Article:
Friday, February 23, 2007

Friday Hound Blogging

Regular readers of this blog probably need a life...er...we mean will probably be familiar with our descriptions of the high degree of care given to the units by the overlords. Those wishing a refresher can go here. The units are elite athletes after all, trained to a high degree of performance by people with third grade educations.

Anyway the point is, the units represent quite an investment on the part of the overlords. Well, at least until they lose a race, then they're dropped like a hot rock and another unit takes their place. While they're helping the overlords make their trailer payments though, they are cared for and the conditions in which they live race are carefully monitored for safety.

Except when they're not.

The greyhounds that race at The Lodge at Belmont get the best of care, say track officials, who also say a legislative effort to eliminate what is claimed to be the dogs' inhumane treatment is based on misinformation. "I don't know what gave you the impression that all those injured dogs were injured and all those dead dogs were dead," said Bill Magee, who is The Lodge at Belmont's general manager. "Somebody just doesn't have the facts."

Magee stressed that The Lodge at Belmont is a responsible and important corporate citizen. "When is the last time someone got arrested out there huh? It's been weeks," he said.

With 86 full-time and 60 seasonal, part-time workers, the track is Belmont's largest private employer, he said, as well as its biggest taxpayer. When asked how many of those positions were minimum wage, no benefits jobs Magee said he wasn't aware there was a minimum wage. "You mean I could be making more that $1.50 an hour?"

Magee said he was "very proud of our record being a 100 percent no-kill facility" and for adopting out greyhounds who no longer raced. When asked how many Belmont dogs are shipped to other less competitive tracks to finish their careers and what their fates were, Magee said he couldn't be sure. "Do you worry about what happens to your old car when you trade it in for a new one?"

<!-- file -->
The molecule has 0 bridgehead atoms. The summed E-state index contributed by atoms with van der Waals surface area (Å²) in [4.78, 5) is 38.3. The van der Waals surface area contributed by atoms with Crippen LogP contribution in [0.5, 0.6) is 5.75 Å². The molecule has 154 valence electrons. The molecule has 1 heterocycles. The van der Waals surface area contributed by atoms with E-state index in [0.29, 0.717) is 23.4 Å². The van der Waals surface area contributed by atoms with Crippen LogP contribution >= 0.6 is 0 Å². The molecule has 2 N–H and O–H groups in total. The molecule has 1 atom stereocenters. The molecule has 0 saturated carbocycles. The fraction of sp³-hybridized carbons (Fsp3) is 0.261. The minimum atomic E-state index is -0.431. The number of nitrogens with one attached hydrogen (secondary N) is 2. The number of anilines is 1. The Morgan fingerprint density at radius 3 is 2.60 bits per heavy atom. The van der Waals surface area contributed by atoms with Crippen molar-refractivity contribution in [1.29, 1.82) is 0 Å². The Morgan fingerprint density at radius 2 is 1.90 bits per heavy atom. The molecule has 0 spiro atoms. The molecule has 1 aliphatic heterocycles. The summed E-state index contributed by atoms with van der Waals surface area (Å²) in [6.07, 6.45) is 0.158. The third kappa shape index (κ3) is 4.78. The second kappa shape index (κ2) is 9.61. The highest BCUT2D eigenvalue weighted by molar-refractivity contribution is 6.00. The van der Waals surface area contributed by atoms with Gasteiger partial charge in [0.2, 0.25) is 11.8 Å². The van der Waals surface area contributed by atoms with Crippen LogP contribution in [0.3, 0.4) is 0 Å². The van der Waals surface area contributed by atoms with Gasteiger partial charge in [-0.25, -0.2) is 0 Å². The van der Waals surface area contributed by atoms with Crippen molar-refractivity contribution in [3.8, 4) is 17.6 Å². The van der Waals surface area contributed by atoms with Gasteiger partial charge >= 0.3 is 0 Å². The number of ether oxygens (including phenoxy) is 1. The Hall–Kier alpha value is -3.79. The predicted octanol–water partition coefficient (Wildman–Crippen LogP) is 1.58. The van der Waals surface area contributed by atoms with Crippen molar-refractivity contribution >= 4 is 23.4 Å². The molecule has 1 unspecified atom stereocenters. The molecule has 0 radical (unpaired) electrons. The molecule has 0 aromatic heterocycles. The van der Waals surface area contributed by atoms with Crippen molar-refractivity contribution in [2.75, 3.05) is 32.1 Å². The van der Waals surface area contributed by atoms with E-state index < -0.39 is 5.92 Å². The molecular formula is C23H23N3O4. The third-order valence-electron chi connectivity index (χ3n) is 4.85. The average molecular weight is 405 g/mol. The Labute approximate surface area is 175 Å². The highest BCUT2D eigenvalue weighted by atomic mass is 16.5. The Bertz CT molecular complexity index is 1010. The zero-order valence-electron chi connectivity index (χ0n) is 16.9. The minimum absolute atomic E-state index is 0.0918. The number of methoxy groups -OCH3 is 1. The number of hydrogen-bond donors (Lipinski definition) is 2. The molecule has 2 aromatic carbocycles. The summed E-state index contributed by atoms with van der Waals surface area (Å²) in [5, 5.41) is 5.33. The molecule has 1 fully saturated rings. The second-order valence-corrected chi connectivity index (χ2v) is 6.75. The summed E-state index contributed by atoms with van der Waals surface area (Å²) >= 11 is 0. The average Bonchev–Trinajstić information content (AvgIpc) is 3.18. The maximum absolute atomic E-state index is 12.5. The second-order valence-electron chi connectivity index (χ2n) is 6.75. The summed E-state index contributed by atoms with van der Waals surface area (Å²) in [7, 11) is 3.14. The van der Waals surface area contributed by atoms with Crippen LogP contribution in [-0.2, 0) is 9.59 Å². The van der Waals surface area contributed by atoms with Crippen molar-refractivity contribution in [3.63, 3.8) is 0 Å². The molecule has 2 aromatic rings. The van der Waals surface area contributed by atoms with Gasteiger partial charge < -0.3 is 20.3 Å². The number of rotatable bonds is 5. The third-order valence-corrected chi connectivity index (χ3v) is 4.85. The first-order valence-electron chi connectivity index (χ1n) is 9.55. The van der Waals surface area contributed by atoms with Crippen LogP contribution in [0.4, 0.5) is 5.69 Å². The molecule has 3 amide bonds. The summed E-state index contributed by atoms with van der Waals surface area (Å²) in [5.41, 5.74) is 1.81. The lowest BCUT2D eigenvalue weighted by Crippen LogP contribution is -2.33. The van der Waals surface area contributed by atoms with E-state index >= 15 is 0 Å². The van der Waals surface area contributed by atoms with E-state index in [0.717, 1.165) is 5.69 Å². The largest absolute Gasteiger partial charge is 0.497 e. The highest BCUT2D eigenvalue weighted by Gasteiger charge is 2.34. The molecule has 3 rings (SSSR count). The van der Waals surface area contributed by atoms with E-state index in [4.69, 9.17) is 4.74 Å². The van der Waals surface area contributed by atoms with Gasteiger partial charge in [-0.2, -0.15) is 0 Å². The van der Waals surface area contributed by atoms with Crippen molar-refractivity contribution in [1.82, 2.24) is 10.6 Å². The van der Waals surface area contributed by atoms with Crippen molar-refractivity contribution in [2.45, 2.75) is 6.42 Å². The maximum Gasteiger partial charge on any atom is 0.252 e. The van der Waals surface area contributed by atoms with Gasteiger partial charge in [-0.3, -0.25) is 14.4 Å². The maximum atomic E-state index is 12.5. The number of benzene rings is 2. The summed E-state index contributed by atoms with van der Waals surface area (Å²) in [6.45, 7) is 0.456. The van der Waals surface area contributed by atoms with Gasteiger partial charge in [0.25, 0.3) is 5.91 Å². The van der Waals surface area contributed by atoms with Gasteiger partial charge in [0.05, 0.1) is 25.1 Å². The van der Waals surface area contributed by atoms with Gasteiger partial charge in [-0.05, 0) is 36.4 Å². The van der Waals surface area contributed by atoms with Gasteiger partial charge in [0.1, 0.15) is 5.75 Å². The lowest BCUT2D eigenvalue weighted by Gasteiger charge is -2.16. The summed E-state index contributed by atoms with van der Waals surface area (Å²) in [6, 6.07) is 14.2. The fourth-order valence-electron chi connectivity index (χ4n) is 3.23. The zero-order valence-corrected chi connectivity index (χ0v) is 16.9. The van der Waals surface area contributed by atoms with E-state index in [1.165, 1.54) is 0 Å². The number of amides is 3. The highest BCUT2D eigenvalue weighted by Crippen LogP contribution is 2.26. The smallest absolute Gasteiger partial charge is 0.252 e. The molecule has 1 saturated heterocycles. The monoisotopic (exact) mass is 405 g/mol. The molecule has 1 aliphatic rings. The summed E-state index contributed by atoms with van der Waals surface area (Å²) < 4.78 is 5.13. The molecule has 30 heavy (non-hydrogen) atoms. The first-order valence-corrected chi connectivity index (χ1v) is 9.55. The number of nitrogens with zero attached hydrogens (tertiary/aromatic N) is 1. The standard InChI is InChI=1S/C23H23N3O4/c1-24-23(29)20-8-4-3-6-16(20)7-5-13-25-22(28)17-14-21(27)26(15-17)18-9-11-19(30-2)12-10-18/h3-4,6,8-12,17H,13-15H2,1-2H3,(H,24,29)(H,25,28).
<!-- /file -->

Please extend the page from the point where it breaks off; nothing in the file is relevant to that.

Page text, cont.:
Magee was unhappy that GREY2KUSA in its public pronouncements brought up alleged misdeeds at the dog tracks from more than 20 years ago. A section in a report that was sent to all 424 New Hampshire lawmakers claimed that 160 greyhounds suffered "career-ending injuries, died or were euthanized" in 2005 and 2006.

When informed that 2005 ans 2006 weren't "twenty" years ago, Magee apologized and said the 20 in the date "threw me off. I never was very good in math."

We'd bet math wasn't the only subject he had trouble in, right Bridget?

Bridget is friendly, playful and outgoing. She loves attention and likes to play. She is a Second Chance at Life Dog from the Coldwater Prison Program. Bridget would be good in a working family home with well-mannered children, 10 and up. She is good with other dogs, but likes to keep her food and toys to herself. She would probably be fine as an only dog. For more information about this dog, and other rescued racing greyhounds looking for homes, go here. If you don't know about the plight of racing greyhounds go here.

Bongo Update: Bongo has become a regular part of his foster family's routine. He's a very happy boy who looks forward to walks and likes to play with toys.

3 comments:

George said...

That's one cute hound, and I say that even after having been accused of having no life.

Ironicus Maximus said...

Hey, you just read the thing. We have to write it. What does that say about our...how shall we say...life?

James said...

I love the ones with black around their eyes. They look so mischievous in a cute I-ain't doin'-nuthin' kind of way right before burping feathers.